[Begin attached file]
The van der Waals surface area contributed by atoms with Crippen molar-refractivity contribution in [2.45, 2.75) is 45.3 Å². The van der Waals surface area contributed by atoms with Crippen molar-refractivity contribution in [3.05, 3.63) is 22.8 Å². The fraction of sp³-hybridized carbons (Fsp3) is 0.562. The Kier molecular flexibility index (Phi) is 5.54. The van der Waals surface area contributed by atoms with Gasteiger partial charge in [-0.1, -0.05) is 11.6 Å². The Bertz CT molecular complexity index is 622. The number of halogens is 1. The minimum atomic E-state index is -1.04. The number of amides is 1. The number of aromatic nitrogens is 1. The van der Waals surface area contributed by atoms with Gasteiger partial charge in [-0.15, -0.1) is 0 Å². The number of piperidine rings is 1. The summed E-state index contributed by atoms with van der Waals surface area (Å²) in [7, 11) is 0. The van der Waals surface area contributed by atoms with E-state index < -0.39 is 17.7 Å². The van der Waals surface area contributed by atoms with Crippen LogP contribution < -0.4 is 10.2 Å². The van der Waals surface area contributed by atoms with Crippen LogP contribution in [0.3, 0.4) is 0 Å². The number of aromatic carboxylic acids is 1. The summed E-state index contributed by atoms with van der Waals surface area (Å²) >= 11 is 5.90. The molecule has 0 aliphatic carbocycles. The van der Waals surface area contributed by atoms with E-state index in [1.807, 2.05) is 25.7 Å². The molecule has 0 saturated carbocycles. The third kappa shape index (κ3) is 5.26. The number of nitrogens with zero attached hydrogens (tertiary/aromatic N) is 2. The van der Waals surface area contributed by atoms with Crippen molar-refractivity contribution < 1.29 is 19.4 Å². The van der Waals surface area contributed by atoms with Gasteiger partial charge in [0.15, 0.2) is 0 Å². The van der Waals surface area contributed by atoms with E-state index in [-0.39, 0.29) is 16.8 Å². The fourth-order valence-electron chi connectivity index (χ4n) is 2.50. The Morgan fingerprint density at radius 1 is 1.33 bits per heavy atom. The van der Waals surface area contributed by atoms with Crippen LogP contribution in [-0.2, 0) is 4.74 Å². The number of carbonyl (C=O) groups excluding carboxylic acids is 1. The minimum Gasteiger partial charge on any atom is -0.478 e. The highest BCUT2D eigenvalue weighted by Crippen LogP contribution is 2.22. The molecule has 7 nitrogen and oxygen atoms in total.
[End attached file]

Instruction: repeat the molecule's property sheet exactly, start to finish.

The van der Waals surface area contributed by atoms with Crippen molar-refractivity contribution in [2.45, 2.75) is 45.3 Å². The van der Waals surface area contributed by atoms with Crippen molar-refractivity contribution in [3.05, 3.63) is 22.8 Å². The fraction of sp³-hybridized carbons (Fsp3) is 0.562. The Kier molecular flexibility index (Phi) is 5.54. The van der Waals surface area contributed by atoms with Gasteiger partial charge in [-0.1, -0.05) is 11.6 Å². The Bertz CT molecular complexity index is 622. The number of halogens is 1. The minimum atomic E-state index is -1.04. The number of amides is 1. The number of aromatic nitrogens is 1. The van der Waals surface area contributed by atoms with Gasteiger partial charge in [-0.15, -0.1) is 0 Å². The number of piperidine rings is 1. The summed E-state index contributed by atoms with van der Waals surface area (Å²) in [7, 11) is 0. The van der Waals surface area contributed by atoms with E-state index < -0.39 is 17.7 Å². The van der Waals surface area contributed by atoms with Crippen LogP contribution < -0.4 is 10.2 Å². The van der Waals surface area contributed by atoms with Crippen LogP contribution in [0.3, 0.4) is 0 Å². The number of aromatic carboxylic acids is 1. The summed E-state index contributed by atoms with van der Waals surface area (Å²) >= 11 is 5.90. The molecule has 0 aliphatic carbocycles. The van der Waals surface area contributed by atoms with E-state index in [1.807, 2.05) is 25.7 Å². The molecule has 0 saturated carbocycles. The third kappa shape index (κ3) is 5.26. The number of nitrogens with zero attached hydrogens (tertiary/aromatic N) is 2. The van der Waals surface area contributed by atoms with Crippen molar-refractivity contribution < 1.29 is 19.4 Å². The van der Waals surface area contributed by atoms with Gasteiger partial charge in [0.15, 0.2) is 0 Å². The van der Waals surface area contributed by atoms with E-state index in [-0.39, 0.29) is 16.8 Å². The fourth-order valence-electron chi connectivity index (χ4n) is 2.50. The Morgan fingerprint density at radius 1 is 1.33 bits per heavy atom. The van der Waals surface area contributed by atoms with Crippen LogP contribution in [-0.2, 0) is 4.74 Å². The number of carbonyl (C=O) groups excluding carboxylic acids is 1. The minimum Gasteiger partial charge on any atom is -0.478 e. The highest BCUT2D eigenvalue weighted by Crippen LogP contribution is 2.22. The molecule has 7 nitrogen and oxygen atoms in total.